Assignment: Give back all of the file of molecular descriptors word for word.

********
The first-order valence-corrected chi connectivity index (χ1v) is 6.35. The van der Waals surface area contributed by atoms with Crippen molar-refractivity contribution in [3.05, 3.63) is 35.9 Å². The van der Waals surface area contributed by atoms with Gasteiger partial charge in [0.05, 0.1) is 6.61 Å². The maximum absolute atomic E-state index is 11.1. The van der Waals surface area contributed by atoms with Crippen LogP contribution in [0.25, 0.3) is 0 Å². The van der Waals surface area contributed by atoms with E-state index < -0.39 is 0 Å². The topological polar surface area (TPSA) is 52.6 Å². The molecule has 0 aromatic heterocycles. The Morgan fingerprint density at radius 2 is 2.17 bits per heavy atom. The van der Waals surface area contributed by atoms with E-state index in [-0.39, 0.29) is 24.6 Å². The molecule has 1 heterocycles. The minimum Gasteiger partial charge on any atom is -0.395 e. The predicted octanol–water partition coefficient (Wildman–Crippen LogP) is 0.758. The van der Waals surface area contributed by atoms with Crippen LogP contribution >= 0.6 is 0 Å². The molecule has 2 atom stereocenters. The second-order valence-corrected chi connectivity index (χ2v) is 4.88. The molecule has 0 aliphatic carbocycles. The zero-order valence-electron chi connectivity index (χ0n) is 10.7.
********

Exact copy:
The first-order valence-corrected chi connectivity index (χ1v) is 6.35. The van der Waals surface area contributed by atoms with Crippen molar-refractivity contribution in [3.05, 3.63) is 35.9 Å². The van der Waals surface area contributed by atoms with Gasteiger partial charge in [0.05, 0.1) is 6.61 Å². The maximum absolute atomic E-state index is 11.1. The van der Waals surface area contributed by atoms with Crippen LogP contribution in [0.25, 0.3) is 0 Å². The van der Waals surface area contributed by atoms with E-state index < -0.39 is 0 Å². The topological polar surface area (TPSA) is 52.6 Å². The molecule has 0 aromatic heterocycles. The Morgan fingerprint density at radius 2 is 2.17 bits per heavy atom. The van der Waals surface area contributed by atoms with E-state index in [-0.39, 0.29) is 24.6 Å². The molecule has 1 heterocycles. The minimum Gasteiger partial charge on any atom is -0.395 e. The predicted octanol–water partition coefficient (Wildman–Crippen LogP) is 0.758. The van der Waals surface area contributed by atoms with Crippen LogP contribution >= 0.6 is 0 Å². The molecule has 2 atom stereocenters. The second-order valence-corrected chi connectivity index (χ2v) is 4.88. The molecule has 0 aliphatic carbocycles. The zero-order valence-electron chi connectivity index (χ0n) is 10.7.